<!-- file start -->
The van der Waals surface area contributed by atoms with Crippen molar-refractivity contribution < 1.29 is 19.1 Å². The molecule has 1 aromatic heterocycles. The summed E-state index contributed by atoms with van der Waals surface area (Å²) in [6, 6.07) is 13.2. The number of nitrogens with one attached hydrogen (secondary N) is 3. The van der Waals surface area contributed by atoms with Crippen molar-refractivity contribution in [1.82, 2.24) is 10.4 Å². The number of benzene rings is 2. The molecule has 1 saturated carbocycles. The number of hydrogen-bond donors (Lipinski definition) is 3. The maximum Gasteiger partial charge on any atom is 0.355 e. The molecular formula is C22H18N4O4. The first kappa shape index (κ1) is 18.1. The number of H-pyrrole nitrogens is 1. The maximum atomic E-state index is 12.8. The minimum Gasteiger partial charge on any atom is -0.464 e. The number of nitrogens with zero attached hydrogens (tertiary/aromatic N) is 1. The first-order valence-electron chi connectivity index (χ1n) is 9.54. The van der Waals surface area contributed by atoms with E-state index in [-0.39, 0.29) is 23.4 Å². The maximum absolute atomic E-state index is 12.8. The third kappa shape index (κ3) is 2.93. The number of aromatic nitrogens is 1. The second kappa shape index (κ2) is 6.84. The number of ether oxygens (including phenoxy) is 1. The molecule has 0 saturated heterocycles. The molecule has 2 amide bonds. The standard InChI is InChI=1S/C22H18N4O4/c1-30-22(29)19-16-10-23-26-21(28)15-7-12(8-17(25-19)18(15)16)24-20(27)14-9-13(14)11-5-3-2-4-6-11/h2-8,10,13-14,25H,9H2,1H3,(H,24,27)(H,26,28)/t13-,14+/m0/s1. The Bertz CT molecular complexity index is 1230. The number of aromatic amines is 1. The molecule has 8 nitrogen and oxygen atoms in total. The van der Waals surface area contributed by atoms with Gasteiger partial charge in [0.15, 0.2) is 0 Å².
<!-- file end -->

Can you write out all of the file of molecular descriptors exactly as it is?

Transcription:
The van der Waals surface area contributed by atoms with Crippen molar-refractivity contribution < 1.29 is 19.1 Å². The molecule has 1 aromatic heterocycles. The summed E-state index contributed by atoms with van der Waals surface area (Å²) in [6, 6.07) is 13.2. The number of nitrogens with one attached hydrogen (secondary N) is 3. The van der Waals surface area contributed by atoms with Crippen molar-refractivity contribution in [1.82, 2.24) is 10.4 Å². The number of benzene rings is 2. The molecule has 1 saturated carbocycles. The number of hydrogen-bond donors (Lipinski definition) is 3. The maximum Gasteiger partial charge on any atom is 0.355 e. The molecular formula is C22H18N4O4. The first kappa shape index (κ1) is 18.1. The number of H-pyrrole nitrogens is 1. The maximum atomic E-state index is 12.8. The minimum Gasteiger partial charge on any atom is -0.464 e. The number of nitrogens with zero attached hydrogens (tertiary/aromatic N) is 1. The first-order valence-electron chi connectivity index (χ1n) is 9.54. The van der Waals surface area contributed by atoms with E-state index in [-0.39, 0.29) is 23.4 Å². The maximum absolute atomic E-state index is 12.8. The third kappa shape index (κ3) is 2.93. The number of aromatic nitrogens is 1. The second kappa shape index (κ2) is 6.84. The number of ether oxygens (including phenoxy) is 1. The molecule has 0 saturated heterocycles. The molecule has 2 amide bonds. The standard InChI is InChI=1S/C22H18N4O4/c1-30-22(29)19-16-10-23-26-21(28)15-7-12(8-17(25-19)18(15)16)24-20(27)14-9-13(14)11-5-3-2-4-6-11/h2-8,10,13-14,25H,9H2,1H3,(H,24,27)(H,26,28)/t13-,14+/m0/s1. The Bertz CT molecular complexity index is 1230. The number of aromatic amines is 1. The molecule has 8 nitrogen and oxygen atoms in total. The van der Waals surface area contributed by atoms with Gasteiger partial charge in [0.15, 0.2) is 0 Å².